And, what does it say about the work of Rosas danst Rosas? In the 1980s, this was seen as a statement of girl power, based on assuming a feminine stance on sexual expression. I was often asked then if it was feminist. Now that I see Beyoncé dancing it, I find it pleasant but I don't see any edge to it. It’s seductive in an entertaining consumerist way.
Beyond resemblance there is also one funny coincidence. Everyone told me, she is dancing and she is four months pregnant. In 1996, when De Mey’s film was made, I was also pregnant with my second child. So, today, I can only wish her the same joy that my daughter brought me.”
Anne Teresa De Keersmaeker October 10th, 2011
Have we all thought enough about the differences of social and economical status between the dance of the pop-culture and the experimental dance? What about the amazing amount of people who don’t understand that these two types of dance are different (and that is if they even know that experimental dance exists)?
It is strange to see an artist that has more money than she can spend, copying the work of others. What is going on? It seems that Beyoncé’s producers argue that they are using Keersmaeker moves as part of a planetary vocabulary. That’s fine and I agree with the idea that all art is made of recycling other’s works (we are all supposed to be part of one cultural process). But, why is it then that this situation generates such a viral impact among the community of experimental dance? Has Beyoncé exceeded the limits of what is considered ‘recycling’, ‘quoting’ or ‘reinterpreting’ aesthetical contents? Or do we, those from the ‘experimental’ side, believe that pop culture has no right to take from us, because for unsaid reasons that would not be faire?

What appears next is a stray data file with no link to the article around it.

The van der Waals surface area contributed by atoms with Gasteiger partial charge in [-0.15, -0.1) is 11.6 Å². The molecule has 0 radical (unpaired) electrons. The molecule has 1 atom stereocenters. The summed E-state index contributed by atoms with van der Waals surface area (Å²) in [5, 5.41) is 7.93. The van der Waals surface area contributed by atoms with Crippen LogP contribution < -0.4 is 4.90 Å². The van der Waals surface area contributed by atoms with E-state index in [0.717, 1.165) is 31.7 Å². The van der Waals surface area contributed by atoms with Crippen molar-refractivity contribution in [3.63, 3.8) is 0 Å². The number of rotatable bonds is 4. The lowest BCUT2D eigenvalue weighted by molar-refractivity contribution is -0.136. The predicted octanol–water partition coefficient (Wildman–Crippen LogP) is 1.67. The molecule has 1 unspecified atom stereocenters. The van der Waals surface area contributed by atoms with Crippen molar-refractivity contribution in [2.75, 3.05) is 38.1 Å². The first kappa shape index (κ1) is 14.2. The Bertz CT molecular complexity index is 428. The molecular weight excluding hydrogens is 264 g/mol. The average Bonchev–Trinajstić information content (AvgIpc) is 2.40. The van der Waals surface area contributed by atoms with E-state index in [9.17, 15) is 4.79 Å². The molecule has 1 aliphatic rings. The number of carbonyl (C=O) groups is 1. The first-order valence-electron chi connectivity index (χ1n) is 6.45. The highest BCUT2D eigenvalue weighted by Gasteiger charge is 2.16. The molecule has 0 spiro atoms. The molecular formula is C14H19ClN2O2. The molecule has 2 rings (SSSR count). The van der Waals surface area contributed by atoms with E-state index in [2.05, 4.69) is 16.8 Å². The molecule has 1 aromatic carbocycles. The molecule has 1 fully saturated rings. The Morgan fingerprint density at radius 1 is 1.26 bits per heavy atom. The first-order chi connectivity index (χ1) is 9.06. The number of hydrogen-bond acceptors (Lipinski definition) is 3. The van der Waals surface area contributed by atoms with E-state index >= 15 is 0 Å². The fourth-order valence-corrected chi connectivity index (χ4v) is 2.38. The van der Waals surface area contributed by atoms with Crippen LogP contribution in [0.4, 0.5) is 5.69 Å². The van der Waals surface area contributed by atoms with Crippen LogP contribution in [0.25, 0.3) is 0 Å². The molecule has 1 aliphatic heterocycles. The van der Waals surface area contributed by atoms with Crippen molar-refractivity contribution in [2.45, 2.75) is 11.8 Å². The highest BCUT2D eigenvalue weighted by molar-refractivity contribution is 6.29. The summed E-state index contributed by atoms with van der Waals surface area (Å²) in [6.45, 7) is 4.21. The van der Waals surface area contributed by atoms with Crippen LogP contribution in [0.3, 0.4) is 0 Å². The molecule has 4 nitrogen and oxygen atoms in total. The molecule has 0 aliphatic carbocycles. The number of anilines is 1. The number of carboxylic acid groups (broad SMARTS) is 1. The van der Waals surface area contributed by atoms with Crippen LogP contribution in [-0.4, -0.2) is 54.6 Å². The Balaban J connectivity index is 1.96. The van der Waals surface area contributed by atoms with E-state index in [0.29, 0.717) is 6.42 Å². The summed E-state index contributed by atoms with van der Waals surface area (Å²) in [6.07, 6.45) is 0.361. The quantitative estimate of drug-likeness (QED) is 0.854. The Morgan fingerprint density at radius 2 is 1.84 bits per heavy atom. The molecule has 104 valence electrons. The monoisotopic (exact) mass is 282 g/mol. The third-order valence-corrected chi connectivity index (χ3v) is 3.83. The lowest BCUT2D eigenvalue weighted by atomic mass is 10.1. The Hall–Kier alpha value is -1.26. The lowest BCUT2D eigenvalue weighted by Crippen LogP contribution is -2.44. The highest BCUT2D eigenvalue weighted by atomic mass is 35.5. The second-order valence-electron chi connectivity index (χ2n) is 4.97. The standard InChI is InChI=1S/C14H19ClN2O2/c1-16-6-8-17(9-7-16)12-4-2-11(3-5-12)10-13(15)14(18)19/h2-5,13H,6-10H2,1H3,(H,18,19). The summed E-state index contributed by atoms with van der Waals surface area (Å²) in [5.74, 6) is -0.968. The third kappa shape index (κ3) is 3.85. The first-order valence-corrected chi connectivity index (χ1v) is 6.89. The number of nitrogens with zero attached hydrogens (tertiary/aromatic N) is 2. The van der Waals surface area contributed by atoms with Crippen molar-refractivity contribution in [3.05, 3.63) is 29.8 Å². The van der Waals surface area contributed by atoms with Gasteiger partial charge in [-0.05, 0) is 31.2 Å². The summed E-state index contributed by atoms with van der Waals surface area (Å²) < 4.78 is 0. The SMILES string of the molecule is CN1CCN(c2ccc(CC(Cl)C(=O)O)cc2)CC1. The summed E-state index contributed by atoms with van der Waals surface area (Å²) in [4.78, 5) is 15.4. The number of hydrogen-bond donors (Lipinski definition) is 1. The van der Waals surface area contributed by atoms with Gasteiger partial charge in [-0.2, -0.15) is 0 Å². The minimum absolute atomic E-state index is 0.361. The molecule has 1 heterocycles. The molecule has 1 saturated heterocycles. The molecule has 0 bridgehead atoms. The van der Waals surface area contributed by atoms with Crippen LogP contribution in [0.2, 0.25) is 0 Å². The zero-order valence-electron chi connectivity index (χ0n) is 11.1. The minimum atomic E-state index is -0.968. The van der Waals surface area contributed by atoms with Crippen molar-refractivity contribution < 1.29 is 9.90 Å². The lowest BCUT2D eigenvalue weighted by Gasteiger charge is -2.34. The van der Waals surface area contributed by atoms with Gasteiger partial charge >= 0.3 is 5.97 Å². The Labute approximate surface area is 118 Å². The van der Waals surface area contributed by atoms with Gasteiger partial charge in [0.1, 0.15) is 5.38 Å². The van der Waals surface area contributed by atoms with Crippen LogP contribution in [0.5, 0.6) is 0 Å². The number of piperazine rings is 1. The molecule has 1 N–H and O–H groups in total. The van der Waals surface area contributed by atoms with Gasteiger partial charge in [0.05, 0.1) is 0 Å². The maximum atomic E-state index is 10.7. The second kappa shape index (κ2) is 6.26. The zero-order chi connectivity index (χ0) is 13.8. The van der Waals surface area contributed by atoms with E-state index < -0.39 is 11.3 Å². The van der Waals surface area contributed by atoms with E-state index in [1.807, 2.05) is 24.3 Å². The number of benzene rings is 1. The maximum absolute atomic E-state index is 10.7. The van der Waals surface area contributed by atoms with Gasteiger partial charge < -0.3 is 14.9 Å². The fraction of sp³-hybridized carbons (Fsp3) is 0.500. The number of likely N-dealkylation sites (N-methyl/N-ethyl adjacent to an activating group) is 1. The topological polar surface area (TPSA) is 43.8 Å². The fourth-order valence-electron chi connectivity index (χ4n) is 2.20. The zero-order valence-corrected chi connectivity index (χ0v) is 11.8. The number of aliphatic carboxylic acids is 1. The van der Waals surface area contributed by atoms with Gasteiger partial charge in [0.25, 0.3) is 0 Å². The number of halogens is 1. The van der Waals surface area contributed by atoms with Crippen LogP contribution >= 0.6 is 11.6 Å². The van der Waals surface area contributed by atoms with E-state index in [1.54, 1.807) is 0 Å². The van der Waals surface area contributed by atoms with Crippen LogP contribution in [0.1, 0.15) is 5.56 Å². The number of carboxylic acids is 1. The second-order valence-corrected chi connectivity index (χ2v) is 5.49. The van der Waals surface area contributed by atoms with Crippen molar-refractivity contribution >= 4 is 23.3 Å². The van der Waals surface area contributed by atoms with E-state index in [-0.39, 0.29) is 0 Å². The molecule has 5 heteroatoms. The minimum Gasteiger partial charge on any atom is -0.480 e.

I don’t think it took popular culture thirty years to recognize the experimental work of dance. Beyond that, it might rather be that pop producers used to think that the experimental proposals of dance were not financially profitable. Maybe that is why we might feel the unfairness. Are we maybe sustaining the idea that experimental art is poor, misunderstood or underestimated by the mass, compared to the famous pop artists? Or, is this a reality? Is this why now so many seem to be claiming for justice?
Pop producers hadn’t even cared about our existence till know. The weird thing is that they gave Anne Teresa de Keersmaeker a shot this time, which could be a sign of the current and gained visibility of contemporary dance. That would be one point for us…
But one thing is true: Beyoncé will probably make millions of dollars with her “Countdown”. Considering the big amount of content of that production that was originally created by Anne Teresa de Keersmaeker, she should receive a piece of the cake.
And just to mention another point… please allow me to express a personal feeling:
I completely agree with Anne Teresa De Keersmaeker when she says that Beyoncé’s version is seductive in an entertaining and consumerist way. And it strikes me to see the amazing power of the aesthetical system of pop culture, which can transform the original force of Rosas danst Rosas into a pussy-like choreography… (Please don’t misunderstand me. I have nothing against ‘pussies’ and I also think that Beyoncé sings and dances very well. But, something inside the quiet feminist I am doesn’t stop telling me that the woman of pop aesthetics is definitely reduced to a pussy…).
So… Beyoncé vs Anne Teresa de Keersmaeker… what do YOU think?